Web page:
Senator Chuck Grassley (R-Iowa) yesterday wrote to the IRS asking the agency to explain why it has not terminated employees that have willfully violated tax law.
The letter is in response to a Treasury Inspector General for Tax Administration (TIGTA) report that found the agency was not properly disciplining employees.
The Restructuring and Reform Act of 1998 (RRA 98) requires the IRS to terminate employees that have committed acts of misconduct including willful violations of tax law. In reality, only 25 percent of employees that had willfully violated tax law were terminated by the agency and more than 60 percent of employees were disciplined in a way that did not involve termination.
As Grassley notes in his letter, RRA 98 gave the IRS some discretion on personnel flexibility but outlined clear instances for employee termination including “willful violation of tax law.” As the letter states:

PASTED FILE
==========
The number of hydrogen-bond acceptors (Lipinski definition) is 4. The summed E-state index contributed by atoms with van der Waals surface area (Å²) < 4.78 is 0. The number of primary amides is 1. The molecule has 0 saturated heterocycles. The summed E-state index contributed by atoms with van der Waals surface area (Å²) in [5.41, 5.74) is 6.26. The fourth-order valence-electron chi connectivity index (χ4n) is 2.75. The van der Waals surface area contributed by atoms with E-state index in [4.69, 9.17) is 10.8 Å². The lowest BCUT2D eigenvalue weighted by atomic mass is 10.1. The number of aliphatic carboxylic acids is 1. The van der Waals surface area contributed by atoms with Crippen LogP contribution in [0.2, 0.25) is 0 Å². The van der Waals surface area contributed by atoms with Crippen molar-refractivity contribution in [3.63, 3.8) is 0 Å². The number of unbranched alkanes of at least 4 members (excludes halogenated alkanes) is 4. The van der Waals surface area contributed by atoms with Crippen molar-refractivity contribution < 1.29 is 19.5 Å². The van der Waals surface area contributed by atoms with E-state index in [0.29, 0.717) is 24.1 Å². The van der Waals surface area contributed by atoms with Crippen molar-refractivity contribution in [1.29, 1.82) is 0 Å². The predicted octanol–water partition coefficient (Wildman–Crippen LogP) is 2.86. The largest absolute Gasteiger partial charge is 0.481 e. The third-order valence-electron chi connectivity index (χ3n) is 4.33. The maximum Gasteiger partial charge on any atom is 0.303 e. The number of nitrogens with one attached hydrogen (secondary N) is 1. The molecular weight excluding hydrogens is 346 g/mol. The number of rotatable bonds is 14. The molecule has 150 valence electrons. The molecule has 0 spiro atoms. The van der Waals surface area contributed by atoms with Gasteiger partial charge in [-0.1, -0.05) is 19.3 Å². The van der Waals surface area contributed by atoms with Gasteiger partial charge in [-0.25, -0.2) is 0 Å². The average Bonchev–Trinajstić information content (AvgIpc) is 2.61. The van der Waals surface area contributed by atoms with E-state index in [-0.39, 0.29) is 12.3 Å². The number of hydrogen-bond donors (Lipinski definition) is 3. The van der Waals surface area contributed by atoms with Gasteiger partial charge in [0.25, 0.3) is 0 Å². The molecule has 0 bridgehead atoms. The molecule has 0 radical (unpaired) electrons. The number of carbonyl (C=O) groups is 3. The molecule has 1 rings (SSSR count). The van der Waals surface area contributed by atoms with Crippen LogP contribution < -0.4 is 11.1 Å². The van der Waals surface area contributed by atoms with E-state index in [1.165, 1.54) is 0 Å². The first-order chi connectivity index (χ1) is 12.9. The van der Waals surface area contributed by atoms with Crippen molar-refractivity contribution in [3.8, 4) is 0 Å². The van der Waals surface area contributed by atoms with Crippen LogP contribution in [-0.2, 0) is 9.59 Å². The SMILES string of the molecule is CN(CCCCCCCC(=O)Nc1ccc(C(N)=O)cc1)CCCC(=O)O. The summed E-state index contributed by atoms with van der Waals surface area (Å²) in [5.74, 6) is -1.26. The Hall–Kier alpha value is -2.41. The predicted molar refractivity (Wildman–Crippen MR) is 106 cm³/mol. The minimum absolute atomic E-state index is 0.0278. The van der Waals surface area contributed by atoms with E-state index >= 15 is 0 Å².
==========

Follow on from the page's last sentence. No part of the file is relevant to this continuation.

“These changes created a clear and direct path to termination for employees who commit ten specific offenses, two of which are the willful tax violations at issue here.”
Grassley notes that the IRS’s improper use of this discretion is problematic given the serious nature of the offense. As the letter states:
“Willful violation of tax law is a serious offense and the presumption is an employee guilty of the offense shall be terminated.”
Worse still, the TIGTA report found that many of the IRS employees soon received “promotions, performance awards, and permanent pay increases” after their noncompliance cases were closed.